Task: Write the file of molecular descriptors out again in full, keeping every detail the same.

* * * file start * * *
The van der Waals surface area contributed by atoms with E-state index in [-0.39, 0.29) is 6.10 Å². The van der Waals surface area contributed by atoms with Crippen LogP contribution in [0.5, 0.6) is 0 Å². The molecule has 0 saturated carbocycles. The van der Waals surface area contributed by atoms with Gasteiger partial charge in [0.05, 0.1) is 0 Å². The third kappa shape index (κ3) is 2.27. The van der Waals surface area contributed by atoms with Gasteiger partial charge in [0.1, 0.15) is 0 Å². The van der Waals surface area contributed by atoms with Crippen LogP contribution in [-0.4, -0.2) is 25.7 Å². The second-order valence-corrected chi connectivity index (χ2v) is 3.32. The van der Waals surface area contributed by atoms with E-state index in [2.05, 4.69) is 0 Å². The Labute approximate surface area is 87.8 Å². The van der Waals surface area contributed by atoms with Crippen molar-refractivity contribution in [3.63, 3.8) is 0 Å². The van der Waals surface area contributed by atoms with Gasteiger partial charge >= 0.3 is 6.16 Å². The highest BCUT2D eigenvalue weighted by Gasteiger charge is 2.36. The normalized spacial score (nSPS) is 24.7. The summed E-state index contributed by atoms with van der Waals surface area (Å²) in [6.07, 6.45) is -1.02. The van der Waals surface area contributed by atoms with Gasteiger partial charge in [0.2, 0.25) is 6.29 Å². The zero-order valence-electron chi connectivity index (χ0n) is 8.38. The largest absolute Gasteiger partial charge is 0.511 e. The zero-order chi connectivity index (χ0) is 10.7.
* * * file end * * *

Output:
The van der Waals surface area contributed by atoms with E-state index in [-0.39, 0.29) is 6.10 Å². The van der Waals surface area contributed by atoms with Crippen LogP contribution in [0.5, 0.6) is 0 Å². The molecule has 0 saturated carbocycles. The van der Waals surface area contributed by atoms with Gasteiger partial charge in [0.05, 0.1) is 0 Å². The third kappa shape index (κ3) is 2.27. The van der Waals surface area contributed by atoms with Gasteiger partial charge in [0.1, 0.15) is 0 Å². The van der Waals surface area contributed by atoms with Crippen LogP contribution in [-0.4, -0.2) is 25.7 Å². The second-order valence-corrected chi connectivity index (χ2v) is 3.32. The van der Waals surface area contributed by atoms with E-state index in [2.05, 4.69) is 0 Å². The Labute approximate surface area is 87.8 Å². The van der Waals surface area contributed by atoms with Crippen molar-refractivity contribution in [3.63, 3.8) is 0 Å². The van der Waals surface area contributed by atoms with Gasteiger partial charge >= 0.3 is 6.16 Å². The highest BCUT2D eigenvalue weighted by Gasteiger charge is 2.36. The normalized spacial score (nSPS) is 24.7. The summed E-state index contributed by atoms with van der Waals surface area (Å²) in [6.07, 6.45) is -1.02. The van der Waals surface area contributed by atoms with Gasteiger partial charge in [0.2, 0.25) is 6.29 Å². The zero-order valence-electron chi connectivity index (χ0n) is 8.38. The largest absolute Gasteiger partial charge is 0.511 e. The zero-order chi connectivity index (χ0) is 10.7.